Sight Magazine – Israeli Prime Minister calls for unity after Netanyahu victory



Israel’s prime minister issued a call for national unity on Sunday, days after being defeated in the national election by former Prime Minister Benjamin Netanyahu, with the backing of a far-right ultranationalist party.

At a memorial ceremony for slain Prime Minister Yitzhak Rabin, outgoing Prime Minister Yair Lapid warned of the deep divisions rife in the country after the bitter campaign, Israel’s fifth election since 2019.

Israeli Prime Minister and Yesh Atid party leader Yair Lapid speaks to supporters after the results of the first exit poll from Israel’s parliamentary elections at his party’s headquarters in Tel Aviv, Israel, November 2. Lapid issued a call for national unity on Sunday (November 6th), days after his national election defeat by former Prime Minister Benjamin Netanyahu, with the backing of a far-right ultranationalist party. PHOTO: AP Photo/Ariel Schalit/File Photo.

He appeared to take aim at Religious Zionism, an extremist party whose leaders have repeatedly made anti-Arab and anti-LGBTQ comments. Religious Zionism has become the third largest party in parliament and is expected to play a key role in Netanyahu’s government.

“There is no ‘us and them’, just us,” Lapid said in his first public comments since last week’s election. “An absolute majority of the citizens of this country believe in the rule of law, democratic values ​​and mutual respect.”

“The absolute majority of Israelis want a Judaism that unites us, not a Judaism that is a political tool and certainly not a Judaism that is an endorsement of violence,” he added.

Netanyahu’s Likud party, along with Religious Zionism and a pair of ultra-Orthodox religious parties, won a 64-seat majority in the 120-seat parliament in last Tuesday’s elections. They should form a new government majority in the coming weeks.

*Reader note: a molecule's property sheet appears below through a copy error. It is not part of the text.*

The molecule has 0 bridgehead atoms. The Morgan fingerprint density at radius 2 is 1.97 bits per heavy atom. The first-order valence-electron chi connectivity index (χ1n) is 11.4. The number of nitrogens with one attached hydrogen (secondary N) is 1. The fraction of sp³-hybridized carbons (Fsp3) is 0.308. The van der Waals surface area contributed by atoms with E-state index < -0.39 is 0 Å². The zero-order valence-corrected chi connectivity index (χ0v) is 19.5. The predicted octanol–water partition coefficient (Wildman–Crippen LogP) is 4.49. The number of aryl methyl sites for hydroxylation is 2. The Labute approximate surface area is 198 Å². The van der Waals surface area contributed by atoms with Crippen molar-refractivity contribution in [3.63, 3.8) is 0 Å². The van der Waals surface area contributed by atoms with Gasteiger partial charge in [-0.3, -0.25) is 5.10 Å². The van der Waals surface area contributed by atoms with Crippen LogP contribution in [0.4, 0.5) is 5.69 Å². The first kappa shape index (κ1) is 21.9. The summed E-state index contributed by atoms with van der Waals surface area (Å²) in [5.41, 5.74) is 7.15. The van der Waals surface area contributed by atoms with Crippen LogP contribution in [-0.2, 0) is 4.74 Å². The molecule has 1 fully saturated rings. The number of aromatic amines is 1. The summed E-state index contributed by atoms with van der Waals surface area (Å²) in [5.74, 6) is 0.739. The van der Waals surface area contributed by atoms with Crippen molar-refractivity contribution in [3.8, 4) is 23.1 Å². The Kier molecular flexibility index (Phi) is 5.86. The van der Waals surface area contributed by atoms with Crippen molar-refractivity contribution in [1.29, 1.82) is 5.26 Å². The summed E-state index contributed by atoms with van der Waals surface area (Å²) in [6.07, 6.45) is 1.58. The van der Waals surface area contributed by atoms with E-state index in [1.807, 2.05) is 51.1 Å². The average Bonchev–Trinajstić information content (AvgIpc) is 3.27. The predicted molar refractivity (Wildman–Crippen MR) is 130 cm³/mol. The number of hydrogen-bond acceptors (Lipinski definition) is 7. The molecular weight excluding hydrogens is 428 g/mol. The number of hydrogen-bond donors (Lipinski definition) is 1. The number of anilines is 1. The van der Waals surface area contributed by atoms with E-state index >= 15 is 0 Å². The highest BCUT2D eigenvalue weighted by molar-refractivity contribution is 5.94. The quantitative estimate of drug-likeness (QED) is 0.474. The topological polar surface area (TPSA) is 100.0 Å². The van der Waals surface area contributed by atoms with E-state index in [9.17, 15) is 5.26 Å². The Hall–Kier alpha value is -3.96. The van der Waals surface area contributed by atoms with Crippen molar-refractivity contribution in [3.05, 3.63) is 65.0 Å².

Lapid’s incumbent coalition, a diverse set of parties that included the first-ever Arab party to be part of an Israeli government, won only 51 seats.

The election, like the previous four, focused on Netanyahu’s fitness to govern as he faces corruption charges.

Religious Zionism has vowed to push through new reforms that could weaken Israel’s judiciary, grant Netanyahu immunity and eventually wipe out the criminal charges against him. Critics say the program would be a blow to Israel’s democratic institutions.

Religious Zionism also promotes a hard line against Palestinians and Israel’s own Palestinian minority.

“The absolute majority of Israeli citizens don’t want to let hate rule their lives,” Lapid said during the ceremony at Israel’s National Cemetery. “We have to decide now, in this moment, where this country is going.”

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Netanyahu did not attend the ceremony. But speaking later in parliament, Netanyahu said that after the election, “it’s time to come out of the trenches and know how to work together.”

Religious Zionism leader Bezalel Smotrich has complained that his constituents have been unfairly “demonized” for supporting Rabin’s murder, an act he called “horrible”.

Smotrich’s running mate Itamar Ben-Gvir held up a hood ornament removed from Rabin’s car weeks before the assassination. “Just when we get to this emblem, we can get to Rabin,” said Ben-Gvir, who is now a candidate for a top cabinet post, at the time.

Rabin was killed on November 4, 1995 by a Jewish extremist who opposed his peace efforts with the Palestinians.


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